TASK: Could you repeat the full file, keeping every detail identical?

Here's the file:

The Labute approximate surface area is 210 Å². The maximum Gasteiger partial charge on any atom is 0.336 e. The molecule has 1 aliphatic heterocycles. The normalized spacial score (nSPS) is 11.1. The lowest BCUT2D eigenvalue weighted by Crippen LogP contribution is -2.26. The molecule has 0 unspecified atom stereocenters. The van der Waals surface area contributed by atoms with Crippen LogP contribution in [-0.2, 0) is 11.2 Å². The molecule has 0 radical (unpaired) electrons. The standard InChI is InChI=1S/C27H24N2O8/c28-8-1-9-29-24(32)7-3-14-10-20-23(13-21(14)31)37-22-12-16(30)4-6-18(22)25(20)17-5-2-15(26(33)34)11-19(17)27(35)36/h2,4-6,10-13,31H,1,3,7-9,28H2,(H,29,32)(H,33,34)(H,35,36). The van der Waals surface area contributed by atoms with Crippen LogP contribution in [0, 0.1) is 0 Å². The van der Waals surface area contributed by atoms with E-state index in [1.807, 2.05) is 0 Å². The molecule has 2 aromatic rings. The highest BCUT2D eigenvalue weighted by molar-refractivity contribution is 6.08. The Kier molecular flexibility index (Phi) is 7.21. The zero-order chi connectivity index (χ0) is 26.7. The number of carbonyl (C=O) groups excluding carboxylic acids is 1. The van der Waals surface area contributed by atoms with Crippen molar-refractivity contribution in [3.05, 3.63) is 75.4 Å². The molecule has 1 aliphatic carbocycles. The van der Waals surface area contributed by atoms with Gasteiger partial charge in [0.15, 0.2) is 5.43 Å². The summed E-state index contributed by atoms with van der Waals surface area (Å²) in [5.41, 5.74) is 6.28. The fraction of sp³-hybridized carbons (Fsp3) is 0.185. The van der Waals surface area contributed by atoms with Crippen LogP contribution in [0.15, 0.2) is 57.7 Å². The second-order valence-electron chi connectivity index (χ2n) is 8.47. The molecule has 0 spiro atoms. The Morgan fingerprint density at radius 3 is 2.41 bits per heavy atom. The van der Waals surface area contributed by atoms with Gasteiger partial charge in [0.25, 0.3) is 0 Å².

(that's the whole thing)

The Labute approximate surface area is 210 Å². The maximum Gasteiger partial charge on any atom is 0.336 e. The molecule has 1 aliphatic heterocycles. The normalized spacial score (nSPS) is 11.1. The lowest BCUT2D eigenvalue weighted by Crippen LogP contribution is -2.26. The molecule has 0 unspecified atom stereocenters. The van der Waals surface area contributed by atoms with Crippen LogP contribution in [-0.2, 0) is 11.2 Å². The molecule has 0 radical (unpaired) electrons. The standard InChI is InChI=1S/C27H24N2O8/c28-8-1-9-29-24(32)7-3-14-10-20-23(13-21(14)31)37-22-12-16(30)4-6-18(22)25(20)17-5-2-15(26(33)34)11-19(17)27(35)36/h2,4-6,10-13,31H,1,3,7-9,28H2,(H,29,32)(H,33,34)(H,35,36). The van der Waals surface area contributed by atoms with Crippen LogP contribution in [0, 0.1) is 0 Å². The van der Waals surface area contributed by atoms with E-state index in [1.807, 2.05) is 0 Å². The molecule has 2 aromatic rings. The highest BCUT2D eigenvalue weighted by molar-refractivity contribution is 6.08. The Kier molecular flexibility index (Phi) is 7.21. The zero-order chi connectivity index (χ0) is 26.7. The number of carbonyl (C=O) groups excluding carboxylic acids is 1. The van der Waals surface area contributed by atoms with Crippen molar-refractivity contribution in [3.05, 3.63) is 75.4 Å². The molecule has 1 aliphatic carbocycles. The van der Waals surface area contributed by atoms with Gasteiger partial charge in [0.15, 0.2) is 5.43 Å². The summed E-state index contributed by atoms with van der Waals surface area (Å²) in [5.41, 5.74) is 6.28. The fraction of sp³-hybridized carbons (Fsp3) is 0.185. The van der Waals surface area contributed by atoms with Crippen LogP contribution in [0.15, 0.2) is 57.7 Å². The second-order valence-electron chi connectivity index (χ2n) is 8.47. The molecule has 0 spiro atoms. The Morgan fingerprint density at radius 3 is 2.41 bits per heavy atom. The van der Waals surface area contributed by atoms with Gasteiger partial charge in [0.25, 0.3) is 0 Å².